More recently, as software companies have worked towards getting more features out the door faster, platform engineers have also been tasked with allowing developers to self-serve where possible. This makes platform engineering more of an enabling function, as it doesn’t become a barrier in getting things out the door when the number of requests is too high.
An IDP is the perfect support for platform engineers, as it acts as a central, tangible representation of the platform they are managing for developers. With an IDP, platform engineers can roll out critical standards with ease and confidence, making them easily available to developers. They can also set up reusable templates, that let developers side step having to make a request and start their work faster, with a recognizable framework. Plus, an IDP also provides platform engineers with a holistic view of the software ecosystem, giving them insight into what is being built, who owns it, and whether it meets the best practices they have established for the engineering team.
With the support of a modern IDP, platform engineers are freed up to do more strategic work within the organization. Instead of spending time chasing down developers or answering queries, they can spend more time refining the platform with automated features, building feature requests and dev tooling, and researching capabilities that can do more to improve the developer experience.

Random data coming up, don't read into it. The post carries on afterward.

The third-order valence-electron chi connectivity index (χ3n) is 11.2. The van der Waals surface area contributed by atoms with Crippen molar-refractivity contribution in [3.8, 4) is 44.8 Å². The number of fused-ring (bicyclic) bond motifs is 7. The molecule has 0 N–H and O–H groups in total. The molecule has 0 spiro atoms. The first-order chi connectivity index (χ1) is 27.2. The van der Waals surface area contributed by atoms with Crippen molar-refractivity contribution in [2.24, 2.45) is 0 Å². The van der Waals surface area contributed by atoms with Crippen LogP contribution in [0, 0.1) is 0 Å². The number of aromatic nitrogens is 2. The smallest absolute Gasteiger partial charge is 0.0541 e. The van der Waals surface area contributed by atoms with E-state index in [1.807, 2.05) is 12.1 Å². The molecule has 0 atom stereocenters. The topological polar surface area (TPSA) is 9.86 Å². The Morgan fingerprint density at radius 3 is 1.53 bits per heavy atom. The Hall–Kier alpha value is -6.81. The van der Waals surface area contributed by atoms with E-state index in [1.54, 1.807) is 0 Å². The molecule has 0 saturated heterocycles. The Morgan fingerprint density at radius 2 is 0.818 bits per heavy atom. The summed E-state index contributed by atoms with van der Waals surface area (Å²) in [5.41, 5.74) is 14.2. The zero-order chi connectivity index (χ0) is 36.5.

SREs can trust reliability standards are being met
Similar to platform engineers, SREs are typically a supporting function for engineering departments. Instead of prioritizing the acceleration of software delivery, they apply software development principles to improve the reliability of product features and applications—an important performance metric for today’s software providers. As such, SREs are responsible for making sure that reliability standards are being met across the software development lifecycle, and that any issues are quickly identified, recorded, and resolved.